Relative Misery

Time being tighter than normal this week – work intervenes – so far it’s just been two brief rides on a fixed wheel bike, bookending one less-than-great regular road ride: into a fairly strong easterly wind for 10 miles outward bound and the homeward leg blighted by lousy road surfaces for at least 50% of the time.

There have been very few pedestrians around on any of the days; several notably considerate drivers give me room to avoid pot-holes, overtook with thought. It’s always appreciated; I always try to acknowledge it too. It does no harm to say thank you. Particular thanks to the Royal Mail van driver at the roundabout near White Waltham airfield, going out of his way to let me know I didn’t have to slow down for the junction.

Again, all things are relative. I’m hacked off by some lousy roads. That is not a big deal. Japan remains a good contrast. With the scale of the devastation still unfolding and the nuclear plant issues seemingly worsening, it would be hard to not let the plight of so many people cross your mind.

It would be bogus to say it is troubling; it’s not keeping me awake at nights. But it is distracting – the scale of the destruction is attention-grabbing. Of course, that it is distracting is media-driven, by the mainstream media and others channels too. Whether via TV, via different aspects of the ‘net or whatever else, the before and after images, the amateur footage, the on-the-spot newscasts relayed around the world all make for compelling viewing.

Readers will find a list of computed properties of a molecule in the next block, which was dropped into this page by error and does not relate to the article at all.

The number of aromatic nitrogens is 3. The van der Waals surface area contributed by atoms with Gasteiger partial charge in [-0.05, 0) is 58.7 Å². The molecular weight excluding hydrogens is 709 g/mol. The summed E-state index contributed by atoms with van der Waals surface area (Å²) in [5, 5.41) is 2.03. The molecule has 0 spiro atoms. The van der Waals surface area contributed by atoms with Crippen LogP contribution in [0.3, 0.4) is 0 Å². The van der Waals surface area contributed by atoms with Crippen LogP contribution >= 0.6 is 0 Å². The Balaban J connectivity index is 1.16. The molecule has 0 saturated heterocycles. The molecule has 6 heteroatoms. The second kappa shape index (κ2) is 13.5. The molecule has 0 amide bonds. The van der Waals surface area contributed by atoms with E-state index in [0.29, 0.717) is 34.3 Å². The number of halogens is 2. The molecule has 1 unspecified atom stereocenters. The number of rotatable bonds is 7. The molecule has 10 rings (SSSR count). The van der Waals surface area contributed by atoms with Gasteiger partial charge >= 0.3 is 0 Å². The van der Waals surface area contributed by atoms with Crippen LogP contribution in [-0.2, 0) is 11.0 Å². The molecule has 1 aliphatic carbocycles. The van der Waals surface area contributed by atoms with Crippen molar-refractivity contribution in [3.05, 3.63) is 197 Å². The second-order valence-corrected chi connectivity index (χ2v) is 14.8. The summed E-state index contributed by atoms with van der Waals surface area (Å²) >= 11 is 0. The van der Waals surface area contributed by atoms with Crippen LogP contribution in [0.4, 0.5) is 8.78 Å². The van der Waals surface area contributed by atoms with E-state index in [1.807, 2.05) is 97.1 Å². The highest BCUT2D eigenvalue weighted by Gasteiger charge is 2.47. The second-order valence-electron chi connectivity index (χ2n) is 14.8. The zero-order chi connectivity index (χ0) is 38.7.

We didn’t get the same ‘great coverage’ of the earthquake in Haiti. Whatever the death toll in Japan, I’d bet a lot of money the number of casualties in Haiti will be vastly higher, and the recovery will there will take far longer – if it ever happens.

A TV report on the Japanese disaster made me question what I thought earlier, about any sympathy I might feel being futile and vacuous. It mentioned survivors being surprised and grateful at world interest and concern. Perhaps I am too cynical. I don’t know. I still don’t know what a meaningful gesture of support would amount to. This is the world’s third largest economy. They don’t need hand-outs. Perhaps we should give money to Haiti instead, our consciences pricked by the better coverage of the misery in Japan.

‘Consciences pricked’ or ‘consciences stirred’?

It does me no credit to say that, until now, I’d forgotten about Haiti in the months since it happened, but at least I’d not actively decided to ignore it. That would have been worse.

The big earthquakes this century, so far –

  • Haiti 2010: 220,000 dead
  • China 2008: 87,000 dead
  • Pakistan 2005: 86,000 dead

The misery and suffering in Japan may be terrible; it may also be small in comparison. Things – all things – can only be properly judged and understood in context.